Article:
I also like that you always see work like this or characters treated as a super hero or proud and macho. I like the idea that this is more suitable to me and to the times. Its not always all great.
Let's talk about your plinth project. Do you feel a sense of collaboration with the long deceased Frank Furness?
My ego is nowhere in that realm. Frank Furness was a master and I am honored to be sitting on his world for a moment.
If you could say one thing to Frank Furness what would it be?
You wanna build a studio for me (laughing)? That space blows me away. I am super excited to see my work in it. I realize what an honor it is.
Is there a message you want people to derive from your work?
You just understand that people come with their own backgrounds and their own history and are going to make what they want of the work they see. It's not like I'm trying to reach a certain person or deliver a certain message. It's not something you can control, and it's not something I want to control. It would be horrible if everybody saw it and thought the same thoughts.
I heard that a man approached you here this morning and showed you his KAWS tattoo. Has that ever happened to you before?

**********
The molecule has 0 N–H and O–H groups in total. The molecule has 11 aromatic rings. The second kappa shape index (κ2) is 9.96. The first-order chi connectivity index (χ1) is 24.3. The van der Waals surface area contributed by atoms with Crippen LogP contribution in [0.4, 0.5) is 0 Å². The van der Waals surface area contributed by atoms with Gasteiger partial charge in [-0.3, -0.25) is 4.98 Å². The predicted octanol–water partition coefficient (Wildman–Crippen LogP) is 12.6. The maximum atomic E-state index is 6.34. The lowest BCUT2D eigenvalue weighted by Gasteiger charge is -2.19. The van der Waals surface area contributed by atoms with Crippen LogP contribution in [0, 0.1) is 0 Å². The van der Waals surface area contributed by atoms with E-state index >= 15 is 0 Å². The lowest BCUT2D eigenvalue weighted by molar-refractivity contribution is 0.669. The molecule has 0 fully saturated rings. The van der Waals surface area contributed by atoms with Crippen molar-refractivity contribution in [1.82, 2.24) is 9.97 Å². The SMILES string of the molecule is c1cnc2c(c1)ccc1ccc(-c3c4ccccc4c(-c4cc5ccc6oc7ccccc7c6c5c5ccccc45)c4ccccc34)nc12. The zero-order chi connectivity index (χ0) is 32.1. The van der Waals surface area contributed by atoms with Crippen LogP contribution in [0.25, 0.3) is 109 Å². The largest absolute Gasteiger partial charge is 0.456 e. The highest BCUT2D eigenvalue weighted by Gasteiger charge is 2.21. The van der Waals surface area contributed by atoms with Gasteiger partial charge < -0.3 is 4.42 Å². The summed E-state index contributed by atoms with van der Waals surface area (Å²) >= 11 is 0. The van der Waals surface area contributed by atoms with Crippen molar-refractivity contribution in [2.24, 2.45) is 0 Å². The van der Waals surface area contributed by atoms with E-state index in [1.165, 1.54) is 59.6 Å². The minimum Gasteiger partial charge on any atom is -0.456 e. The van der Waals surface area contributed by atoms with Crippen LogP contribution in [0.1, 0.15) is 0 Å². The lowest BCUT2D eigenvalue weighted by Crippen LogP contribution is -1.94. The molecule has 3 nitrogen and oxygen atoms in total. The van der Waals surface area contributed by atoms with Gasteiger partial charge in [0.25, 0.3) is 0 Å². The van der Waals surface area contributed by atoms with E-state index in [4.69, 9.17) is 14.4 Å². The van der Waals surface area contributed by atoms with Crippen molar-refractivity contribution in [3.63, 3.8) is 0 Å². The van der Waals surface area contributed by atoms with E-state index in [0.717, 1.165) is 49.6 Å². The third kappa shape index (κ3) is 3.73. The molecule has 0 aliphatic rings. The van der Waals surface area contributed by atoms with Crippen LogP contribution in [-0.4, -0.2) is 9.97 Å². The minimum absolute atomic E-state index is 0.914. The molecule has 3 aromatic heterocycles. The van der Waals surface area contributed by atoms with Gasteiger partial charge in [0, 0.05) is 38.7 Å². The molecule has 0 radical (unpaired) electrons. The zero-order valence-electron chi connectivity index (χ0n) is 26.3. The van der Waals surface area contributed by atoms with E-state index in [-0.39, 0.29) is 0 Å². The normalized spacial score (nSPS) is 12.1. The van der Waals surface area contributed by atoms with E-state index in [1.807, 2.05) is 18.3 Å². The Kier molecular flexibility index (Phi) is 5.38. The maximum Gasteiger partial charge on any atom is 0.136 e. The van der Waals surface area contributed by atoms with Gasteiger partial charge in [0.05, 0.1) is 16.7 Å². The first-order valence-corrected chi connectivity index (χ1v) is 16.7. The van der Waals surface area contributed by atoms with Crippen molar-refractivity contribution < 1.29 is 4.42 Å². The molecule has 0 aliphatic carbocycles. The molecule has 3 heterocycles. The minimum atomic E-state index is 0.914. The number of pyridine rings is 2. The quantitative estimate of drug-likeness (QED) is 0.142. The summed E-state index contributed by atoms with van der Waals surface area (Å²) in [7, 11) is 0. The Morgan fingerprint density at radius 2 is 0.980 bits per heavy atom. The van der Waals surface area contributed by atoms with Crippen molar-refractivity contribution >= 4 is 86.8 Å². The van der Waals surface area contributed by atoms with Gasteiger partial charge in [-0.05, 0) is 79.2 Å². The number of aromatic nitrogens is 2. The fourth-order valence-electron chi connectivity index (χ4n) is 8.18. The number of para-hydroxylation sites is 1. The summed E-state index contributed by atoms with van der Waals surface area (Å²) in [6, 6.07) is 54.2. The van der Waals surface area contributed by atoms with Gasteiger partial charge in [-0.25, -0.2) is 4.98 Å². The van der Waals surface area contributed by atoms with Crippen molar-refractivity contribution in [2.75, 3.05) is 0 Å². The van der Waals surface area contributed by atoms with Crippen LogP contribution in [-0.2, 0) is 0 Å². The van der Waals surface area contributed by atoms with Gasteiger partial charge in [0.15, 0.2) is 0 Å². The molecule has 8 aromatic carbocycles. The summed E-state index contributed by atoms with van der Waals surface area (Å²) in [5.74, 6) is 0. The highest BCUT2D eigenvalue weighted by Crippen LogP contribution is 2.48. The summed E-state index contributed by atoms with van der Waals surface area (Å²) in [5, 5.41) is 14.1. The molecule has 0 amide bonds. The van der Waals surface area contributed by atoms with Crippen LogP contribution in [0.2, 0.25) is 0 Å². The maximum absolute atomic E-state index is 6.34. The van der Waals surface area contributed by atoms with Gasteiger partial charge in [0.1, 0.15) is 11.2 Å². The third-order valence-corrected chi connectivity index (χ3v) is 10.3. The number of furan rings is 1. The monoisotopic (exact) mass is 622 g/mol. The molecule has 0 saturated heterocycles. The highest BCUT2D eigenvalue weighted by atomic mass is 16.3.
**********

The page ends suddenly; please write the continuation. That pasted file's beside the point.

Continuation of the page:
Yes actually. I don't have any tattoos myself. It's an interesting thing that somebody would take to the work in that capacity.
Aside from the tattoo, have you ever overheard any interesting comments or feedback from viewers of your work?
One of the most surreal things I have ever been in was last year when I did the balloon for the Macy's Day Parade. Instead of walking in the parade with the float, I just asked them for a press badge and ran the sidelines and took tons of photos. I was maybe 20 or 30 yards ahead and I got to hear all this stuff from kids and parents. They were just like 'what is it?' Kids were freaking out screaming 'Smurf… Spongebob…" and suddenly there's this confusion. Parents were like "that's not nice…" It was pretty amazing.
You have three major projects happening in Philadelphia over the next year. Is there anything you want to do here in your free time?
I go with the flow. I love walking around, walking the streets, seeing the amazing architecture here. It's sort of mind blowing. It's a great thing to do these projects in a city that you're not from.